Wahkeena Spring

I'd been nursing a slight headache since late morning.  I hardly ever had headaches, so during our lunch break I did something I almost never do - I downed a couple of ibuprofen tablets.  Probably allergies causing my sinuses to ache, I reasoned.  After lunch was done, we continued on, my headache a tiny bit better, the meds starting to do their job. 

Bridge over Wahkeena Creek

The last leg of the day's journey was taking the Wahkeena Trail down hill, this time following Wahkeena Creek.  We passed charming Fairy Falls, but there was a large group of people at the waterfall already, so my friends and I marched past without taking any photos (again, I had lots of photos of this cascade from past visits).  Then I paused at the scenic bridge over Wahkeena Creek and made my friends pose for a couple of pics. 

Lemmon viewpoint

Before the Wahkeena trail switchbacks steeply downhill to the trailhead stands an impressive vantage, called Lemmon Viewpoint.  From this perch, one can see both directions down the Columbia River and across to the Washington side of the Gorge.  We stopped here for a couple of photos and soaked in the views.  I also got distracted by a nearby patch of gorgeous orange tiger lilies, one of my favorite wildflowers.

Tiger lilies blooming nearby

Then it was a quick downhill march on the paved switchbacks of the Wahkeena Trail.  Once we reached this trailhead, a half mile connector path took my friends and I back to the Multnomah Falls parking lot, where we'd parked.  On this final stretch I had one last wildflower sighting, some stunning purple penstemon blooms, which were captured on my memory card.

Penstemon patch to complete our wildflower sightings

The numerous and beautiful wildflower blooms on this trail was one of the reasons this hike made my "top ten" list.  The other reason?  Remember that headache I had on the trail?  Two days later I was in urgent care seeking treatment for a splitting headache that I thought was a bad sinus infection.  A week later I'd have surgery for what was finally diagnosed to be a brain abscess.  I'd unknowingly hiked that trail with the beginnings of an infection in my brain!  This jaunt on the Multnomah-Wahkeena trail ended up being the last hike I did for nearly three months.  (If you somehow missed the entire story on my brain abscess diagnosis and treatment you can find it here.)

So there you have it - recaps of all my top ten hikes for 2021.  Now to work on posts for some of the hikes I've done this month - I've explored a couple of new trails already.  Check back soon, subscribe with your email address (see my blog sidebar), or like my "Linda's Lens Blog" Facebook page so you don't miss anything!

Saturday, January 22, 2022

Boulder Lake - Bonney Meadows

It's time to recap another "top ten" hike from 2021.  In this post, the spotlight will be on the Boulder Lake - Bonney Meadows Trail, a hike I did with friends Debbie and Barry back in early October.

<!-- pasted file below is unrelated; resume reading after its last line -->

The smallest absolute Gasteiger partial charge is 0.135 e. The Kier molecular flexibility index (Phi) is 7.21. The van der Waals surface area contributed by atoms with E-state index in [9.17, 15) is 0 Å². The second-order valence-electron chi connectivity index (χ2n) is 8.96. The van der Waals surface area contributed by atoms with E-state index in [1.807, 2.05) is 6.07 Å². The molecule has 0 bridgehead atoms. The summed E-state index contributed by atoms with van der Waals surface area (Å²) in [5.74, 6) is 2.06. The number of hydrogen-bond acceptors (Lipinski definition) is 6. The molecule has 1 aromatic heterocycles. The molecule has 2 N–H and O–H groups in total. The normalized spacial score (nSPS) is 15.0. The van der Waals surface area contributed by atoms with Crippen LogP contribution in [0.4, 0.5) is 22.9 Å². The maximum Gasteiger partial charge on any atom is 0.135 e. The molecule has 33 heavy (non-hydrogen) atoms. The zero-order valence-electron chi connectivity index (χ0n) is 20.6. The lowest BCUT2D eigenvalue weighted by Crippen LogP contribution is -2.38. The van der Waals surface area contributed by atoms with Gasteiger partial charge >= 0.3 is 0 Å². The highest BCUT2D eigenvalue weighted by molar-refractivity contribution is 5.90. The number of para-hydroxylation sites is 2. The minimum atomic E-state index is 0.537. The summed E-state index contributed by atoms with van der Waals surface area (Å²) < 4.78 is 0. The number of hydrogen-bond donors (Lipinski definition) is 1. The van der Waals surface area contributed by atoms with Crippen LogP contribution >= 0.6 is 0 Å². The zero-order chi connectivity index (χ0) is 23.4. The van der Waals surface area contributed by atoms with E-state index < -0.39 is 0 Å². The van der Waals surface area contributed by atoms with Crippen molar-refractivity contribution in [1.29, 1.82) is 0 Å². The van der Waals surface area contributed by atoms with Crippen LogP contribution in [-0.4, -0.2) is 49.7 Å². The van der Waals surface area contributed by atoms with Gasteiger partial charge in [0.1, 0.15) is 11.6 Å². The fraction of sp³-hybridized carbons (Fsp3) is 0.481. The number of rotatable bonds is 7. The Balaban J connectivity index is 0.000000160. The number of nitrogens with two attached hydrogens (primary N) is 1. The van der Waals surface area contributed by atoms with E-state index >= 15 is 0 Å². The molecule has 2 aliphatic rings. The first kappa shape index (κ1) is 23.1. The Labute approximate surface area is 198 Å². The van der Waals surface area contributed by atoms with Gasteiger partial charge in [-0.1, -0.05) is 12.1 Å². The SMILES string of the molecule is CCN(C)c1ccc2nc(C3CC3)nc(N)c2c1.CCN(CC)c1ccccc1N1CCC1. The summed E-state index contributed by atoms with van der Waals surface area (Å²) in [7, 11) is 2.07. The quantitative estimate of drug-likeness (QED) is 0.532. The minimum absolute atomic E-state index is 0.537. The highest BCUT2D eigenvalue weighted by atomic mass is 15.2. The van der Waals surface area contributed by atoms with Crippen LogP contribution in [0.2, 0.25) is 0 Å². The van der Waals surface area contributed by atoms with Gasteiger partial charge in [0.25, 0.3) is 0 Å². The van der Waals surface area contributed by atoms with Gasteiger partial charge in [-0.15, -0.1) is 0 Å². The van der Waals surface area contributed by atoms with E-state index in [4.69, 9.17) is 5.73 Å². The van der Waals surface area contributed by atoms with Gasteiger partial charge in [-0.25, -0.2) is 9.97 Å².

(If you missed the post naming my top ten favorite hikes for 2021, you can catch it here.)

At the first trail junction

Many years ago, a friend posted photos from a place called Boulder Lake.  The lake was rimmed by tall cliffs, and because it was fall, the cliffs were dotted with beautiful golds, yellows and reds of the trees displaying their best autumn finery.  It looked like such a gorgeous spot, I just knew I had to hike there!  I've been trying to get to Boulder Lake ever since.  Finally, on the one sunny day of an otherwise rainy week, I got my wish.  

Map of our route

Even though I'd just returned from a 3-day trip to Central Oregon, and was leaving for the coast the following day, I couldn't pass up the opportunity to finally check this hike off my list.  So early that morning found me in my good friends Debbie and Barry's car driving over Mt. Hood on the way to the Boulder Lake Trailhead.  It was quite a journey just to reach the trailhead!  After passing over Mt. Hood on highway 26, we turned onto highway 35.  From White River Snopark, we turned off highway 35 onto the first of many Forest Service roads.  I had printed directions from the Oregon Hikers website, and Debbie had slightly different directions from a hiking app (I think it was Alltrails).  Encountering a road closure, we realized my directions were probably outdated.  Good thing we had Debbie's directions!  These led us through a maze of FS roads, each in worse condition than the one before, until we reached the final road that took us right to the trailhead.

Climbing uphill to Little Boulder Lake

Whew!  It had taken well over 2 hours to get here.  After much-needed potty breaks in the bushes (no facilities at this trailhead) my friends and I shouldered our backpacks and headed up the first of many trails we'd follow today.  I included a map of our route (see photo above) to help explain all the twists, turns, and tracks for the day's hike.

Little Boulder Lake

Starting at the Boulder Lake Trailhead, we took a short quarter-mile path, past tiny Spinning Lake and reached the junction of the Boulder Lake and Little Boulder Lake Trail.  Which way to go first?  My friends and I decided to hike the loop clockwise, take the Little Boulder Lake Trail first, and save Boulder Lake for last.  (Little did we realize that this junction was merely a stone's throw away from Boulder Lake itself!)

Lunch break high above the lakes

The Little Boulder Lake trail had us climbing up a steep ridge past huckleberry bushes just beginning their autumn color transformation.  Then we continued slightly downhill before reaching the shore of Little Boulder Lake, rimmed by beautiful golden grasses.  Not far from this lake, my friends and I reached another junction, this with an old logging road.

Fantastic fall colors

We followed this old logging road for nearly a mile as it twisted and climbed through alternating forests and clearcuts.  The open areas had fantastic sweeping views of the valley below.  At a tight bend in the road, Barry noticed a trail heading off into the forest.  It wasn't signed, but with my gps and Barry's phone app (plus my map) we were able to determine that this was the next trail on the loop.